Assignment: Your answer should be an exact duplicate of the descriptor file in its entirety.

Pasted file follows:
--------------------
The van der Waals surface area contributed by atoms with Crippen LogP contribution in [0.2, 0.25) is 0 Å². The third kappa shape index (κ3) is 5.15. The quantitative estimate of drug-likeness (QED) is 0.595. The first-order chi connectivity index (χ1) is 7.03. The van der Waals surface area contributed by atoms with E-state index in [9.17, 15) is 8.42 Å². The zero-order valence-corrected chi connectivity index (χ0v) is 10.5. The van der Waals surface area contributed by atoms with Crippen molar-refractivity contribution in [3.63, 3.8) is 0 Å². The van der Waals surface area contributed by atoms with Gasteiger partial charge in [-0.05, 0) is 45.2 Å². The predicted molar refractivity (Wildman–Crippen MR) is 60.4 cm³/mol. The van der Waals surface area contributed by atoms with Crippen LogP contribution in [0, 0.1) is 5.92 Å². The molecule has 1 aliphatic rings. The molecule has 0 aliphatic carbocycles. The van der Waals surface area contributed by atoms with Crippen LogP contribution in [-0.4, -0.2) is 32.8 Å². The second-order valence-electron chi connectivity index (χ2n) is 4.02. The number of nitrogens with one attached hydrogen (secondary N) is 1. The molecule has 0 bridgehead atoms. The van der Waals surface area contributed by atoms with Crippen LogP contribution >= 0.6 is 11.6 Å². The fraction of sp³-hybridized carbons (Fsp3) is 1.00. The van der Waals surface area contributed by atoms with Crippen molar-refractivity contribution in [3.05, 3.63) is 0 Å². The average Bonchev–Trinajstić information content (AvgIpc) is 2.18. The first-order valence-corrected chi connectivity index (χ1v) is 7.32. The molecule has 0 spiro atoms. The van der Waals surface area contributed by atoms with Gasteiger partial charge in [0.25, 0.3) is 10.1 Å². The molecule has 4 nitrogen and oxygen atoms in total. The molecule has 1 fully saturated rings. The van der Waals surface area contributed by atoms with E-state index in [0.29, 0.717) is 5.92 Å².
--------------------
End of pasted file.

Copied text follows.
The van der Waals surface area contributed by atoms with Crippen LogP contribution in [0.2, 0.25) is 0 Å². The third kappa shape index (κ3) is 5.15. The quantitative estimate of drug-likeness (QED) is 0.595. The first-order chi connectivity index (χ1) is 7.03. The van der Waals surface area contributed by atoms with E-state index in [9.17, 15) is 8.42 Å². The zero-order valence-corrected chi connectivity index (χ0v) is 10.5. The van der Waals surface area contributed by atoms with Crippen molar-refractivity contribution in [3.63, 3.8) is 0 Å². The van der Waals surface area contributed by atoms with Gasteiger partial charge in [-0.05, 0) is 45.2 Å². The predicted molar refractivity (Wildman–Crippen MR) is 60.4 cm³/mol. The van der Waals surface area contributed by atoms with Crippen LogP contribution in [0, 0.1) is 5.92 Å². The molecule has 1 aliphatic rings. The molecule has 0 aliphatic carbocycles. The van der Waals surface area contributed by atoms with Crippen LogP contribution in [-0.4, -0.2) is 32.8 Å². The second-order valence-electron chi connectivity index (χ2n) is 4.02. The number of nitrogens with one attached hydrogen (secondary N) is 1. The molecule has 0 bridgehead atoms. The van der Waals surface area contributed by atoms with Crippen LogP contribution >= 0.6 is 11.6 Å². The fraction of sp³-hybridized carbons (Fsp3) is 1.00. The van der Waals surface area contributed by atoms with Crippen molar-refractivity contribution in [3.05, 3.63) is 0 Å². The average Bonchev–Trinajstić information content (AvgIpc) is 2.18. The first-order valence-corrected chi connectivity index (χ1v) is 7.32. The molecule has 0 spiro atoms. The van der Waals surface area contributed by atoms with Gasteiger partial charge in [0.25, 0.3) is 10.1 Å². The molecule has 4 nitrogen and oxygen atoms in total. The molecule has 1 fully saturated rings. The van der Waals surface area contributed by atoms with E-state index in [0.29, 0.717) is 5.92 Å².